Click here to download the full example code
Changing default device¶
It is common practice to write PyTorch code in a device-agnostic way,
and then switch between CPU and CUDA depending on what hardware is available.
Typically, to do this you might have used if-statements and
to do this:
This recipe requires PyTorch 2.0.0 or later.
import torch USE_CUDA = False mod = torch.nn.Linear(20, 30) if USE_CUDA: mod.cuda() device = 'cpu' if USE_CUDA: device = 'cuda' inp = torch.randn(128, 20, device=device) print(mod(inp).device)
PyTorch now also has a context manager which can take care of the device transfer automatically. Here is an example:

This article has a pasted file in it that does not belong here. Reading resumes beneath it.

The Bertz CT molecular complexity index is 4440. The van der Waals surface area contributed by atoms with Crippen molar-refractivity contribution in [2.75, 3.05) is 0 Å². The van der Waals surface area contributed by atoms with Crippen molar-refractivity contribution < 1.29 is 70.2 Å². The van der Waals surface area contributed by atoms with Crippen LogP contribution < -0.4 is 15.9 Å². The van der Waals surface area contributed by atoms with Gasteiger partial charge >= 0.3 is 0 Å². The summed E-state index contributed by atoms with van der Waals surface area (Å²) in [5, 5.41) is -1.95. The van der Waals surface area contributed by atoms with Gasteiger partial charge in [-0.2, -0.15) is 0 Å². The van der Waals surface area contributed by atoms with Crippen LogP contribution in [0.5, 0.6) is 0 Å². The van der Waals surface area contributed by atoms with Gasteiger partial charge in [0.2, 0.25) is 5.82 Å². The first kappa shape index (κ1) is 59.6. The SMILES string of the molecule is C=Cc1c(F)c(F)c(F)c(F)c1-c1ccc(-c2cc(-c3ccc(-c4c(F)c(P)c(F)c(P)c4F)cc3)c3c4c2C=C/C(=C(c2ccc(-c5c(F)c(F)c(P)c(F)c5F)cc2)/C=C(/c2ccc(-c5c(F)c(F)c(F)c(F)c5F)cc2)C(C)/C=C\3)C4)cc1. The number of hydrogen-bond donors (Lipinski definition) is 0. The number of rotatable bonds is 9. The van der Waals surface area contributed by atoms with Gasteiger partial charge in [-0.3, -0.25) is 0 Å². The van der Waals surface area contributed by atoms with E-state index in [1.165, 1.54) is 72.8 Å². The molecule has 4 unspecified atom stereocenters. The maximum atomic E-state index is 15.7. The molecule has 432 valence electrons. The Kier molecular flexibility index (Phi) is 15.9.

with torch.device('cuda'): mod = torch.nn.Linear(20, 30) print(mod.weight.device) print(mod(torch.randn(128, 20)).device)
You can also set it globally like this:
torch.set_default_device('cuda') mod = torch.nn.Linear(20, 30) print(mod.weight.device) print(mod(torch.randn(128, 20)).device)
This function imposes a slight performance cost on every Python call to the torch API (not just factory functions). If this is causing problems for you, please comment on this issue
Total running time of the script: ( 0 minutes 0.010 seconds)